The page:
Why Your Organization Needs a BIPOC Mentorship Program (Part Two)
Why Your Organization Needs a BIPOC Mentorship Program (Part Two)

Participants in BIPOC mentorship programIn my last post, I explained Why Your Organization Needs a BIPOC Mentorship Program. We covered how a more diverse leadership team is a stronger team and how organizations who hire outside of the old-boys’ network will attract a larger pool of young, talented, highly-qualified candidates. So now, let’s talk about your workplace reaping the rewards of mentoring your young BIPOC staff.


Diversity in the C-Suite

Many BIPOC leaders feel the need to cover at work, wearing an imaginary mask to hide their identity. A report by the Center for Women Policy in the U.S. revealed that nearly 21 percent of women of colour believe that they cannot be themselves at work. Fully 44 percent reported that they tone down their ethnicity and race so they can get more recognition and appreciation at work.

This means that a lot of mental and creative energy is being diverted into covering at work to “fit in.” People of colour feel they have to hide behind a protective mask rather than focusing on really developing into being the best version of themselves. What if that same energy was channelled into work instead of self-protection and survival? What would the results look like?

An organization wins when BIPOC leaders are encouraged to be themselves. These leaders are empowered to focus on what they can contribute at work, truly show up, lead conversations, persevere through adversity, and showcase their best efforts – instead of feeling pressured to “fit in” and quietly take a back seat.


BIPOC Mentorship Improves the Bottom Line

Longer-term, once the BIPOC mentees become better established and start to mentor future BIPOC mentees, they can offer invaluable advice and guidance to mentees from their own first-hand experiences with barriers and glass ceilings. BIPOC leaders will be tangible proof that it’s possible to move up, and they can give mentees the tools to help overcome challenges.

Mentors benefit from BIPOC mentorshipFor mentors, serving in a mentorship program is just as beneficial for their own development and learning. For one thing, mentors must deliberately prepare to effectively mentor others. It requires that mentors develop their leadership skills, learn the latest thinking and approaches in their industry, and it instills a culture of learning and development for everyone involved to take their game to the next level.

For mentees, having a senior employee to go to helps them adapt to the workplace culture more quickly, making them more aware of expectations, policies, and workplace norms, while helping them feel more a part of the organization.


Mentoring and Networking on the Job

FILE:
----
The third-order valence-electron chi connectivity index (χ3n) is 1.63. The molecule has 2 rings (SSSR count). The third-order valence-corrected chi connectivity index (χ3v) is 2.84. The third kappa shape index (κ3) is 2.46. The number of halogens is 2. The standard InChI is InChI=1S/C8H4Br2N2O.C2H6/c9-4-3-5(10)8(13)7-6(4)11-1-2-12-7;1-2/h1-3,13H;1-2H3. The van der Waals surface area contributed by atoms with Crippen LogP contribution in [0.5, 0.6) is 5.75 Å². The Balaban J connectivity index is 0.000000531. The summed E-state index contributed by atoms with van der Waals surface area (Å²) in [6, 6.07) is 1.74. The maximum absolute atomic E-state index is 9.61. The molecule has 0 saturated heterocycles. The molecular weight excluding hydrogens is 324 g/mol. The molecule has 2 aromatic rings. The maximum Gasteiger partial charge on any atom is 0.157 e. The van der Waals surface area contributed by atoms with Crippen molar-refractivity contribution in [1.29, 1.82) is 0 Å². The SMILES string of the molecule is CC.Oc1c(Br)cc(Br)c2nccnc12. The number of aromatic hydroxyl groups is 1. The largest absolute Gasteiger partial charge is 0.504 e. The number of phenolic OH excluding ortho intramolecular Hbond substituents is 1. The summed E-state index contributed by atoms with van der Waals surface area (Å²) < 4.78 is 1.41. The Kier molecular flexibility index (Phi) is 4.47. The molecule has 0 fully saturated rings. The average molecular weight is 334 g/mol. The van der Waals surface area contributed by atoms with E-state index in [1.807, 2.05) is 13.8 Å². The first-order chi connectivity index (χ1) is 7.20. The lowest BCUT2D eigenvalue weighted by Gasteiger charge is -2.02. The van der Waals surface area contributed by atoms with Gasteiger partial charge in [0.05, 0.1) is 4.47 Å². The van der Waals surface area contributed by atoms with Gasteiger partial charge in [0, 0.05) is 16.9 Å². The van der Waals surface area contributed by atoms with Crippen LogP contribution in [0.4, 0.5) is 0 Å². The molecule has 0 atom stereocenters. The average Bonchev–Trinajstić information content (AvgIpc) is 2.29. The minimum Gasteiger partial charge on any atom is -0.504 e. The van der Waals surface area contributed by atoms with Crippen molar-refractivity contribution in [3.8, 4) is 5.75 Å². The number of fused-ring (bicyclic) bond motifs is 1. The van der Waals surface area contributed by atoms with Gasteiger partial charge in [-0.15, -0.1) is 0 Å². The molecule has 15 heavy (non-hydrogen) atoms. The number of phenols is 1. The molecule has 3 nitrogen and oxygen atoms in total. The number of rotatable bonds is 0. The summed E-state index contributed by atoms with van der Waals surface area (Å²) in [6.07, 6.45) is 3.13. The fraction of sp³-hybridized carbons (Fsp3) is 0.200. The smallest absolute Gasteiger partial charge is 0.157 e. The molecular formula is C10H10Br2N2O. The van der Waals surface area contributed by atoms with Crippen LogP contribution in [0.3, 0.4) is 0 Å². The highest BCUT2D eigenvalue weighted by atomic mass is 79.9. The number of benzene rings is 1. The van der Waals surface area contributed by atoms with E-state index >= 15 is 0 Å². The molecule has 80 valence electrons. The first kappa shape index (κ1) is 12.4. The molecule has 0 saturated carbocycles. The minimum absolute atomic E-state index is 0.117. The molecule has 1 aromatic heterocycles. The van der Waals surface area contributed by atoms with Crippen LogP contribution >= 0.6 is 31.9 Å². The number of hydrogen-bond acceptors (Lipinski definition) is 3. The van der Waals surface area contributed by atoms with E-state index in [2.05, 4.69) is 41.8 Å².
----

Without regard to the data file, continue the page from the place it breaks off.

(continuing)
When it comes to networking, many people miss the importance of networking within an organization. It can take many months, even years, for new hires to get to know key co-workers. Through a mentoring program, a mentee can gain access to important career contacts sooner. This is especially true in large organizations and even more so now in our remote work arrangements.

According to the Deloitte Millennial Survey, young employees with mentors report 81 percent higher job satisfaction, experience lower turnover rates, and increased career mobility. In other words, organizations with mentoring programs show their commitment to their employees’ career development and create higher workplace satisfaction.

Reciprocal benefits of BIPOC mentorshipMentoring contributes to building a more positive workplace culture, establishing better connections between employees, and a builds the reputation of an organization that values and invests in employee development.

A study by the University of Guelph showed that mentorship programs can help new employees become more productive, more quickly. “Companies benefit from boosting their employees’ well-being. Helping new hires adjust at the start empowers them to achieve their potential later on,” said Dr. Jamie Gruman about his findings. “Simply throwing newcomers into a job and letting them fend for themselves results in their being socialized by default rather than design.” That’s a roundabout way of saying new employees can quickly pick up bad habits and attitudes from their coworkers just as easily as good ones.

Personal engagement at work – bringing one’s full self to the job – is considered key to a new employee’s commitment and performance. That, in turn, affects a company’s productivity and competitiveness.

Young BIPOC employees may feel the need to cover at work in order to “fit in” rather than make waves of being “the only” in their workplace. A guide who will encourage them to be the best version of themselves and to hit the ground running is good for everyone involved, for mentors, mentees, your organization, and society at large.


Are you ready to go beyond writing a Diversity Statement or setting up a Diversity and Inclusion Committee? Are you an employee who is seeking a more inclusive workplace? Dr. Helen’s training in Work and Business Psychology (officially known as Industrial and Organizational (I/O) Psychology) means she is a genuine expert in evaluating work-related behaviours. She uses those skills to help hiring managers tell the difference between people who say the right things during interviews and people who actually deliver on the job. Plus, she knows how to do it inclusively.

Reach out today for a free and confidential initial consultation by phoneemail, or via direct message on TwitterFacebook or LinkedIn.


More than career coaching, it’s career psychology®.


I/O Advisory Services Inc. – Building Resilient Careers and Organizations.™

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